Boyd’s Bible Dictionary:

(red). Called also Idumea and Mount Seir. Name given to Esau, his country and people (Gen. 32:3-19; 33:1-16). It lay to the south of Palestine and Moab.

Concise Bible Dictionary:

Name given to Esau because he craved the red pottage of Jacob, Edom signifying red (Gen. 25:30; Gen. 36:1,8,19); but the name is more usually given to his tribe and the territory they possessed. This extended from the land of Moab, southward to the Gulf of Akaba, in length about 100 miles, from about 29° 30' to 31° N, and about 35° 30' E. It is a remarkably mountainous district with lofty peaks and deep glens, but also with very productive plains. It had been called mount Seir (Gen. 36:8). Some of the rocks were so precipitous that Amaziah killed 10,000 of the children of Seir (Edomites) by casting them down from the rocks, whereby they were dashed to pieces (2 Chron. 25:11). Bozrah and Sela, or Selah, were its chief cities.
When Israel was approaching the land of Palestine, Moses appealed to Edom to let them pass through their country, but they refused. The Israelites therefore returned south by way of the Red Sea (Gulf of Akaba) in order to compass the land of Edom, and then kept to the east of Edom until they reached the land of Moab (Num. 21:4).
Edom is constantly referred to in the prophets as having had relations with Israel, and is judged because of its perpetual hatred against them (Ezek. 35:5). God at one time stirred up the king of Edom to punish Israel (1 Kings 11:14), and then again strengthened Israel to punish Edom (2 Chron. 25:10-11). Some of the prophecies however extend to the future. Edom took pleasure in the punishment of Judah when judgment was falling upon it. Of Jerusalem they said, “Rase it, rase it, even to the foundation thereof” Psalm 137:7, evincing, as also do other passages, the hatred and jealousy of the descendants of Esau.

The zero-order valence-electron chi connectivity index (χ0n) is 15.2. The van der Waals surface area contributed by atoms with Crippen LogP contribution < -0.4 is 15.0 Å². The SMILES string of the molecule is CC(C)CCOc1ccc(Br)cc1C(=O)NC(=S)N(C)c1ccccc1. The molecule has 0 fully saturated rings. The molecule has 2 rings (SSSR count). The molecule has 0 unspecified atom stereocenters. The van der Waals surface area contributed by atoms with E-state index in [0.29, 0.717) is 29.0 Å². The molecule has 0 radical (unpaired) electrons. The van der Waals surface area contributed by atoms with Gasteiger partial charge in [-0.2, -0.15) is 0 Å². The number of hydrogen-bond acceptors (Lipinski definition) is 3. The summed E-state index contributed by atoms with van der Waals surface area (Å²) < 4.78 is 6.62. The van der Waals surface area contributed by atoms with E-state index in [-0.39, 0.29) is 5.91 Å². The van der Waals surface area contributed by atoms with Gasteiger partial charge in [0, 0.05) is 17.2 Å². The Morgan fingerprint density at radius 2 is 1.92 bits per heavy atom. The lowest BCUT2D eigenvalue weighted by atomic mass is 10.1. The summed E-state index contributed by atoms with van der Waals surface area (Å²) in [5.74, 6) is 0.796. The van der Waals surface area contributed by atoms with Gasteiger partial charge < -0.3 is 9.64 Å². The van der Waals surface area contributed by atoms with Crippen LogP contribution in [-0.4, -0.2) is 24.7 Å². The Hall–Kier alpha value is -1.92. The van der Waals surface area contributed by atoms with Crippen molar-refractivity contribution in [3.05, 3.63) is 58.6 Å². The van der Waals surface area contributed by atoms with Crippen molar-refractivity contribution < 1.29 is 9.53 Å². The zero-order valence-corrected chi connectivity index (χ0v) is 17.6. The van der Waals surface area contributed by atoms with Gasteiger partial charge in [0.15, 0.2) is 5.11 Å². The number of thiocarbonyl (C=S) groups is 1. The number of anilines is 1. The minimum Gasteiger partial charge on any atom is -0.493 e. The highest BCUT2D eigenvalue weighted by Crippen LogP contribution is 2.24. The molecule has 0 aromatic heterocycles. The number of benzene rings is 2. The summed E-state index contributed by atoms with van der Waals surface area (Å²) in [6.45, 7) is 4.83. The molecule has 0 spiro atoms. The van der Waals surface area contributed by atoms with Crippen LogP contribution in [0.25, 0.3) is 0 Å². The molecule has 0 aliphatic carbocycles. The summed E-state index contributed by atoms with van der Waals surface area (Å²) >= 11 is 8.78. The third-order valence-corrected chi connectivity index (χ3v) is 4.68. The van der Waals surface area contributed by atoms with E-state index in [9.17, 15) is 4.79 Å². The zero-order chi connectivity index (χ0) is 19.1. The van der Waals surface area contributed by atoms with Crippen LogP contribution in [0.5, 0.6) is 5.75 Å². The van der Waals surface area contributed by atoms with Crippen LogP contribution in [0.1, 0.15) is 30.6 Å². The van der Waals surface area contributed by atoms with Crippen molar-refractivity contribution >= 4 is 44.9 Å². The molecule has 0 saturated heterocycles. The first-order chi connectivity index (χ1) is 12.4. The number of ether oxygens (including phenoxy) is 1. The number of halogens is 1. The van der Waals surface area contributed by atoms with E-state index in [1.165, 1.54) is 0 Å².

Many prophecies speak of its punishment. When the king of the north in a future day invades Palestine and overthrows countries as far as Egypt, “Edom, and Moab, and the chief of the children of Ammon” will escape, being reserved to be subdued by Israel (Dan. 11:41; Isa. 11:13-14; Obad. 18-19). It is from “Edom” that the Lord Jesus is represented as coming “with dyed garments” because of His having executed judgments (Isa. 63:1). Its destruction will be complete (Obad. 10).
During the captivity the Edomites extended their dominion in the West and possessed Hebron; and some 300 years B.C. the Nabatheans took Petra (which is supposed to be the same as Sela), and established themselves in the district. They settled down and engaged in commerce, and formed the kingdom called by Roman writers Arabia Petraea. Under the Maccabees the Edomites in the west were conquered, and Hebron was recovered. After possession by the Romans, under the withering influence of Mahometan rule the district came to ruin.
The Greek form of Edom is IDUMEA, which occurs only in Isaiah 34:5-6; Ezekiel 35:15; Ezekiel 36:5 and Mark 3:8.

Jackson’s Dictionary of Scripture Proper Names: